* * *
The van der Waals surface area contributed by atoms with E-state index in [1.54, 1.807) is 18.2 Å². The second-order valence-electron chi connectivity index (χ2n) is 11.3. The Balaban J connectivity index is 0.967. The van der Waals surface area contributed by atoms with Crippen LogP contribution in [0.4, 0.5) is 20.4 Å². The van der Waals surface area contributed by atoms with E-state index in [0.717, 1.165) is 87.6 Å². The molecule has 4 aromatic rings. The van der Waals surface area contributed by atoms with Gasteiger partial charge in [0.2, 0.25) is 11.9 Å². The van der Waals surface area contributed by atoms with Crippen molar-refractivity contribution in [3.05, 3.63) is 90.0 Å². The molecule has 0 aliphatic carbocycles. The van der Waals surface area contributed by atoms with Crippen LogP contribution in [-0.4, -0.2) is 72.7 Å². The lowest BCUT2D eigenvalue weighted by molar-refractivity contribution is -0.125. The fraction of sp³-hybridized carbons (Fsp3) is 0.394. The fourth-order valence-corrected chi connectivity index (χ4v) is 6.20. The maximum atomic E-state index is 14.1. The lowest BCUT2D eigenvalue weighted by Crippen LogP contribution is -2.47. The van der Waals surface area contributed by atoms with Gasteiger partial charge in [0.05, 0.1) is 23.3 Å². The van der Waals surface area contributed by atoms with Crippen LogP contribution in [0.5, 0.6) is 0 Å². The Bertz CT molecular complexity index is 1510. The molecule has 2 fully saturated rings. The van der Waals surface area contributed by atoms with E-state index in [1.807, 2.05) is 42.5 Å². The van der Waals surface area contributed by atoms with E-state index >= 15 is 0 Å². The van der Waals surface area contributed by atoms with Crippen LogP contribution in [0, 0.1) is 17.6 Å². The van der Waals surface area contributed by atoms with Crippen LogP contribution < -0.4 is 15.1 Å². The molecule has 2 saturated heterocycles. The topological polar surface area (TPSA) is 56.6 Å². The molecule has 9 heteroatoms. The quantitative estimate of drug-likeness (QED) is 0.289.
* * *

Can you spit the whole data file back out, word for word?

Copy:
The van der Waals surface area contributed by atoms with E-state index in [1.54, 1.807) is 18.2 Å². The second-order valence-electron chi connectivity index (χ2n) is 11.3. The Balaban J connectivity index is 0.967. The van der Waals surface area contributed by atoms with Crippen LogP contribution in [0.4, 0.5) is 20.4 Å². The van der Waals surface area contributed by atoms with E-state index in [0.717, 1.165) is 87.6 Å². The molecule has 4 aromatic rings. The van der Waals surface area contributed by atoms with Gasteiger partial charge in [0.2, 0.25) is 11.9 Å². The van der Waals surface area contributed by atoms with Crippen molar-refractivity contribution in [3.05, 3.63) is 90.0 Å². The molecule has 0 aliphatic carbocycles. The van der Waals surface area contributed by atoms with Crippen LogP contribution in [-0.4, -0.2) is 72.7 Å². The lowest BCUT2D eigenvalue weighted by molar-refractivity contribution is -0.125. The fraction of sp³-hybridized carbons (Fsp3) is 0.394. The fourth-order valence-corrected chi connectivity index (χ4v) is 6.20. The maximum atomic E-state index is 14.1. The lowest BCUT2D eigenvalue weighted by Crippen LogP contribution is -2.47. The van der Waals surface area contributed by atoms with Gasteiger partial charge in [0.05, 0.1) is 23.3 Å². The van der Waals surface area contributed by atoms with Crippen LogP contribution in [0.5, 0.6) is 0 Å². The Bertz CT molecular complexity index is 1510. The molecule has 2 fully saturated rings. The van der Waals surface area contributed by atoms with E-state index in [1.807, 2.05) is 42.5 Å². The van der Waals surface area contributed by atoms with E-state index >= 15 is 0 Å². The van der Waals surface area contributed by atoms with Crippen LogP contribution in [0, 0.1) is 17.6 Å². The van der Waals surface area contributed by atoms with Crippen LogP contribution < -0.4 is 15.1 Å². The molecule has 2 saturated heterocycles. The topological polar surface area (TPSA) is 56.6 Å². The molecule has 9 heteroatoms. The quantitative estimate of drug-likeness (QED) is 0.289.